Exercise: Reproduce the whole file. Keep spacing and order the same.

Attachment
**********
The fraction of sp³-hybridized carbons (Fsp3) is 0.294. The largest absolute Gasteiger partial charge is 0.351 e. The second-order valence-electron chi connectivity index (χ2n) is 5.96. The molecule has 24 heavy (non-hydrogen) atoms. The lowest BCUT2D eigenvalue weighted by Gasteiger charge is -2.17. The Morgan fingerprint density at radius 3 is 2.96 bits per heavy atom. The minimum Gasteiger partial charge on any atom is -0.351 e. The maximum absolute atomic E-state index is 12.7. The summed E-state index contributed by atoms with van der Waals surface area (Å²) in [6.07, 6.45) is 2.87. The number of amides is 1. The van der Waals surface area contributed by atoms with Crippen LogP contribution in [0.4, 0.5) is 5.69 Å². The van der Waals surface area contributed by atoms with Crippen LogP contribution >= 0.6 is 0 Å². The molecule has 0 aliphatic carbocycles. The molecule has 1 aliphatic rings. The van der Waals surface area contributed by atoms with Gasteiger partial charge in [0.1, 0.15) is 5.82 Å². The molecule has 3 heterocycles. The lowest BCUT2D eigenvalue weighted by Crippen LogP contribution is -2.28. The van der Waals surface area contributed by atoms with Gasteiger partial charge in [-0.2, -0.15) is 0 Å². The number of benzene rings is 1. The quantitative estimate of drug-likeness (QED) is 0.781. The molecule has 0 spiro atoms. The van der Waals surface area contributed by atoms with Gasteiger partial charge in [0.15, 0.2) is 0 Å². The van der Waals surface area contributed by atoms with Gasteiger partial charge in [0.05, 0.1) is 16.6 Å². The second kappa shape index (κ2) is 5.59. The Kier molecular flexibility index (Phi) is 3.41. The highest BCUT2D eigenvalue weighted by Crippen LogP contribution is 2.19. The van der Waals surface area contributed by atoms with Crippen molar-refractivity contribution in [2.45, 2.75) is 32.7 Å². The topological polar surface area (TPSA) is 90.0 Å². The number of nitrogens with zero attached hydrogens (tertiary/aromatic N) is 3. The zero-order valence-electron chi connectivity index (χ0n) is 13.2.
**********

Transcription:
The fraction of sp³-hybridized carbons (Fsp3) is 0.294. The largest absolute Gasteiger partial charge is 0.351 e. The second-order valence-electron chi connectivity index (χ2n) is 5.96. The molecule has 24 heavy (non-hydrogen) atoms. The lowest BCUT2D eigenvalue weighted by Gasteiger charge is -2.17. The Morgan fingerprint density at radius 3 is 2.96 bits per heavy atom. The minimum Gasteiger partial charge on any atom is -0.351 e. The maximum absolute atomic E-state index is 12.7. The summed E-state index contributed by atoms with van der Waals surface area (Å²) in [6.07, 6.45) is 2.87. The number of amides is 1. The van der Waals surface area contributed by atoms with Crippen LogP contribution in [0.4, 0.5) is 5.69 Å². The van der Waals surface area contributed by atoms with Crippen LogP contribution >= 0.6 is 0 Å². The molecule has 0 aliphatic carbocycles. The molecule has 1 aliphatic rings. The van der Waals surface area contributed by atoms with Gasteiger partial charge in [0.1, 0.15) is 5.82 Å². The molecule has 3 heterocycles. The lowest BCUT2D eigenvalue weighted by Crippen LogP contribution is -2.28. The van der Waals surface area contributed by atoms with Gasteiger partial charge in [-0.2, -0.15) is 0 Å². The number of benzene rings is 1. The quantitative estimate of drug-likeness (QED) is 0.781. The molecule has 0 spiro atoms. The van der Waals surface area contributed by atoms with Gasteiger partial charge in [0.15, 0.2) is 0 Å². The van der Waals surface area contributed by atoms with Gasteiger partial charge in [0.05, 0.1) is 16.6 Å². The second kappa shape index (κ2) is 5.59. The Kier molecular flexibility index (Phi) is 3.41. The highest BCUT2D eigenvalue weighted by Crippen LogP contribution is 2.19. The van der Waals surface area contributed by atoms with Crippen molar-refractivity contribution in [2.45, 2.75) is 32.7 Å². The topological polar surface area (TPSA) is 90.0 Å². The number of nitrogens with zero attached hydrogens (tertiary/aromatic N) is 3. The zero-order valence-electron chi connectivity index (χ0n) is 13.2.